Zumba Dances on Stage

A recent addition to the class schedule at The Workout gym gets an annual staging at the Built on Stilts dance festival.

You do not have to be a little girl to enjoy dance class. Oak Bluffs resident Janet Holladay is in her fifties and attends more than five classes a week. Always spotted wearing a smile and a skirt, she dances her way through the week with ballroom dancing, swing dancing, and Zumba. And thanks in part to Janet, the new exercise phenomenon of Zumba has become a vehicle for all ages on-Island to show off their moves for family, friends, and strangers.

Zumba reinvents the rules of a fitness class, fusing international rhythms and dance steps – primarily Latin and including salsa, merengue, cumbia, reggaeton, and cha-cha, as well as hip-hop – in an aerobics setting. Zumba got its start in the mid-1990s when Colombian fitness instructor Alberto “Beto” Perez forgot the music for his aerobics class. As a quick fix, he brought in tapes of Latin music from his car and improvised his customary aerobics routine. The result was an immediate hit, turning into a new class and quickly becoming the most popular at the gym.

By the year 2000, Perez had moved from Colombia to Miami and took his dancing aerobics with him. Since then Zumba has spread across the United States and beyond. The name takes inspiration from three words: the Spanish word zumbas, meaning “to buzz like a bee, or move fast,” and the Portuguese word samba and Latin word rumba, both meaning “party,” and all fitting with the Zumba motto “Join the party.”

The Island joined the Zumba party in 2007 when Connie McHugh, the owner of The Workout in Edgartown, suggested Oak Bluffs resident and fitness instructor Kris Martin try it out. With the company of a few other gym members, Kris took the boat over to Falmouth to take a class. They all loved it, and from there, the Island’s Zumba craze took off.

Today Kris teaches four Zumba classes per week, and in the summer season, her classes are more likely than not to fill up – even at seven in the morning. Kris estimates she has fifteen to twenty year-round regulars; with space for only twenty-eight, when the increase in summer happens, people arrive as early as an hour before class to make sure they get in. “The thing with Zumba is that it is meant to be a party atmosphere,” Kris explains, describing the feel as “less like a class and more like they’re out at a club.”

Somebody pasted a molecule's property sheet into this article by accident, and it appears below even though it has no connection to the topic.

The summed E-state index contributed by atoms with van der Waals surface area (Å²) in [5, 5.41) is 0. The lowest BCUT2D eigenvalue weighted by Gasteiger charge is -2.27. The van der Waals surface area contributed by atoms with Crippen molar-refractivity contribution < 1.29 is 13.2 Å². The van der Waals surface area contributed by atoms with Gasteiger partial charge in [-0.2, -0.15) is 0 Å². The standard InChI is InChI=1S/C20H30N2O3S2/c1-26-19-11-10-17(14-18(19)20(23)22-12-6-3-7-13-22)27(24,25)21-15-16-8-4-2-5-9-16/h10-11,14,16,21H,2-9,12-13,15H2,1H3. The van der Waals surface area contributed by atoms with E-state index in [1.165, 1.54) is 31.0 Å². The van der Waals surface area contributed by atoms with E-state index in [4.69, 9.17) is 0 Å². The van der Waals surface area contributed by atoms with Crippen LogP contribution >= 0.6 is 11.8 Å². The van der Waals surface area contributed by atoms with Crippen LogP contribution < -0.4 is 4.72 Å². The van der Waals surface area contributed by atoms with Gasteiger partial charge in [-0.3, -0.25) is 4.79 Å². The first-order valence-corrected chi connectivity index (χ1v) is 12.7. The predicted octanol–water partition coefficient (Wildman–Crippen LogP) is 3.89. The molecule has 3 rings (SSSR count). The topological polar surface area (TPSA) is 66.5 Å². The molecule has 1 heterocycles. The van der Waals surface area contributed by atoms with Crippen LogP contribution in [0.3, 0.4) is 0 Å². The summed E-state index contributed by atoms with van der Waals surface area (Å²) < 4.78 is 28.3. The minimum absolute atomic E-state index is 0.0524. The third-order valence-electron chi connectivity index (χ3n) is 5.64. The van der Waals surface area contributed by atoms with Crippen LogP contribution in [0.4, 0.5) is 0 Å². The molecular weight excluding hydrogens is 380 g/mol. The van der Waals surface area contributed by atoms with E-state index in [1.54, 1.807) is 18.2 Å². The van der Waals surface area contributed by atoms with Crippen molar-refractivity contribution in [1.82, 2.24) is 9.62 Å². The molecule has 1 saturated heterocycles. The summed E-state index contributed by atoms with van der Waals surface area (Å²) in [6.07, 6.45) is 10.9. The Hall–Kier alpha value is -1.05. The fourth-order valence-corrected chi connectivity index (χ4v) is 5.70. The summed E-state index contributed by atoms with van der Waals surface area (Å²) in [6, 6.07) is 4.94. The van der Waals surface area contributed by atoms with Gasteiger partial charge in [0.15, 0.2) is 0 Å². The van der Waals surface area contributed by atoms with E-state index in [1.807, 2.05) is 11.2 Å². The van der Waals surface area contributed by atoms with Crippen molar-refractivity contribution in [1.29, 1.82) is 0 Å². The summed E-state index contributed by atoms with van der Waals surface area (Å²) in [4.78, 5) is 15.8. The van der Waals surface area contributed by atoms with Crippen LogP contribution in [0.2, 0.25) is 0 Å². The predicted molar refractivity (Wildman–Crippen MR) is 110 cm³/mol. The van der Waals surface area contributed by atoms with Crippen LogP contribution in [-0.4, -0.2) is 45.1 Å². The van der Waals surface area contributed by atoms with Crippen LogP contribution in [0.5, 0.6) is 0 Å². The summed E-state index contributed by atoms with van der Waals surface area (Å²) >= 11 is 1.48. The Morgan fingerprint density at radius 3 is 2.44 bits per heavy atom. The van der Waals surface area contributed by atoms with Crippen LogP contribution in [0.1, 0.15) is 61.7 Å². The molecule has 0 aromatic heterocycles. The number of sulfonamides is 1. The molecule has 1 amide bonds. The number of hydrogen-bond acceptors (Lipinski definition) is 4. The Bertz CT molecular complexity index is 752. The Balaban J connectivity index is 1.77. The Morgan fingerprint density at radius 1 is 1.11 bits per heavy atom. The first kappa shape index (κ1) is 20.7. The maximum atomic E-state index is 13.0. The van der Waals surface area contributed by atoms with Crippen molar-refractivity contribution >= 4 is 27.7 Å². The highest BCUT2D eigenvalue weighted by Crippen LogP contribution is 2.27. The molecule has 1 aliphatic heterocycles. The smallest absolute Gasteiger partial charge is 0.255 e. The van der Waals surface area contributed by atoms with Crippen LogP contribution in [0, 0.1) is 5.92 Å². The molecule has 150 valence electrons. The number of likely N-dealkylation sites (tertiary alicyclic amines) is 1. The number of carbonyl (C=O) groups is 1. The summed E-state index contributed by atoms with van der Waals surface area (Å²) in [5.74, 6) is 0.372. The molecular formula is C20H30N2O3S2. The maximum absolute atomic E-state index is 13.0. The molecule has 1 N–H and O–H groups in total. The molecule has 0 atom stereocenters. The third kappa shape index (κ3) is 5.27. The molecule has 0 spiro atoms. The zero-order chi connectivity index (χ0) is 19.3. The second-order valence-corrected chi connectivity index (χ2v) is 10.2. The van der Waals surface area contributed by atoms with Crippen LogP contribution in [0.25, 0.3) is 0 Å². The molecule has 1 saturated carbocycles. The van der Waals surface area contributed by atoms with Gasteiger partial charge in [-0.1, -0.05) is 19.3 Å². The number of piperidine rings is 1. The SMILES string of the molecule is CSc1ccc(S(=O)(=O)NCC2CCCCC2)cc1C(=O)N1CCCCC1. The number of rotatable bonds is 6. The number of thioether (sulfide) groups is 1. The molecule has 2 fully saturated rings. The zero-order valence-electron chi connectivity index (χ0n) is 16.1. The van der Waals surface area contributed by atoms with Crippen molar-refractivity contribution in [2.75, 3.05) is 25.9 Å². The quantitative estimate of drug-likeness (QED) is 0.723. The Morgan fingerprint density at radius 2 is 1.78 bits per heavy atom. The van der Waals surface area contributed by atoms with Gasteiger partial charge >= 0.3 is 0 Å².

Of Kris’s devoted followers, Janet Holladay was one of the people that accompanied Kris to Falmouth. She has been involved in Zumba “from the very first day.” Janet attends class an average of three times a week, saying it is a blast. Janet has been a dancer all her life, beginning with tap when she was six. She says, “Dancers often look down on aerobics classes,” explaining that dance is about interacting with the music. Zumba is different. Janet says, “It is closer to dance than calisthenics – there is more depth to it.”

Because of Janet’s enthusiasm for dancing, Zumba went public in 2007 by joining the Built on Stilts dance festival, which is held in Oak Bluffs in August. “I like to get across the idea that dancing is fun and anyone can do it,” says Janet, who has been performing in the festival for the past five years, first with a ballroom piece and more recently with Zumba. Kris admits that she was hesitant at first – August is a crazy month – but Janet kept pushing. “It just kind of snowballed, and before we knew it, we had over twenty people interested in doing it,” Kris says.

For Zumba’s first year with Built on Stilts, most rehearsals were run as part of the regular classes. The performance routine was integrated into class numbers, with only a few separate rehearsals as the August festival drew near. More than twenty dancers spanning ages nine to seventy, and including four mother-daughter pairs, participated in Zumba’s debut and performed two nights during the eight-night festival. “It ended up being so much fun and incredibly bonding,” Kris says. The rehearsals and performances allowed the workout-related acquaintances to meet outside of class to prepare beforehand – and celebrate afterward.

With the 2007 performances so successful, Zumba returned to Built on Stilts in 2008. A mix of newcomers and returnees, the eighteen women who took the stage in the 2008 festival performed one night, but that hardly affected the enthusiasm among the performers or the spectators. Kris had Zumba-goers joining the performance group all the way up until the week before the festival. In the end, performing once saved a lot of time, but Kris suspected they were all a bit disappointed. “They totally wanted to do it again,” she says with a laugh. And in 2009, it looks like they will have the chance – “99 percent,” according to Kris.

For Kris, the best part of performing is the effect on her students: “The high that they walked away with was so cool to see. You never really get to have that adrenaline at our age.”